4 May 2004


Both Chris Brooke of Virtual Stoa (see link on left) and Mike Berlin tell me that, contrary to my assertion (click here) the use of the term “republic of letters” predates Thomas Jefferson by more than a century. Berlin writes:
“The ‘republic of letters’ goes back to the late 17th century, and referred to a pan-European network of intellectuals, primarily interested in shared and mutually varifiable information on natural philosophy circulating in print. I think the term is Pierre Bayle's, from his Nouvelles de La Republique des Lettres, published in exile in Amsterdam, 1684-87.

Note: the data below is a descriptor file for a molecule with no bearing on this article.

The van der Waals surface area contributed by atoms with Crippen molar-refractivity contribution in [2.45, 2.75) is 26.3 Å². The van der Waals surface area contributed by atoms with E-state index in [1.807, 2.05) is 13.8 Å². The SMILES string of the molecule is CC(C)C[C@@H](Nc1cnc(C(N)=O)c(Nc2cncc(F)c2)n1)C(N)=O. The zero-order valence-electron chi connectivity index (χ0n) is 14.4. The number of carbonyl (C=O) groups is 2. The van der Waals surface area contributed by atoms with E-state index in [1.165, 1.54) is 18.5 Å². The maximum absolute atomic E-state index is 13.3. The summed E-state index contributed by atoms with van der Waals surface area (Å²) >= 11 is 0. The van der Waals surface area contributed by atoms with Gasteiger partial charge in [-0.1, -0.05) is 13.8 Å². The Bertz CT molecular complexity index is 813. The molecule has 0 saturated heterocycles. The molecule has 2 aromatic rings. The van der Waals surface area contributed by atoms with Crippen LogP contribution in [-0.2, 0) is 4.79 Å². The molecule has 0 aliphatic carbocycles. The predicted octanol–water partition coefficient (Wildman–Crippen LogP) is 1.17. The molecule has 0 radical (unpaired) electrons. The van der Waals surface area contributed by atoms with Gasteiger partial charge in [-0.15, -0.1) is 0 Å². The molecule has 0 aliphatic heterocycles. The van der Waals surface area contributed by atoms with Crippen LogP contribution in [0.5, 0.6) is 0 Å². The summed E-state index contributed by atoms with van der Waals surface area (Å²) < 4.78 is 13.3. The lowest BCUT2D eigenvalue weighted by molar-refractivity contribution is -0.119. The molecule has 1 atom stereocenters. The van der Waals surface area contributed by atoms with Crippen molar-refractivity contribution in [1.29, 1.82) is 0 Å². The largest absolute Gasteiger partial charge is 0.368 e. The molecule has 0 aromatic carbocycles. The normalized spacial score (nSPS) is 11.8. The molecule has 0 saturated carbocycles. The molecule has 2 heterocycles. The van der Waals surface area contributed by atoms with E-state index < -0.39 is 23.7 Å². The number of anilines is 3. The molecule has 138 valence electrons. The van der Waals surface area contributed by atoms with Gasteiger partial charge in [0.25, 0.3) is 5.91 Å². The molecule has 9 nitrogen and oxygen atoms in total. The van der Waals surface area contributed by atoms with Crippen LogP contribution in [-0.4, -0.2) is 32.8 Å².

“You are however absolutely right that the original spirit of Bayle's publication and similar publications was dissident, heterodox and free from the influences of church and state. And the question of anonymity is related. Because of censorship in France, pseudonyms and clandestine or exile presses were widely used - think of Arouet aka Voltaire. But this was less of an issue in 18th-century England with its relatively free press.”

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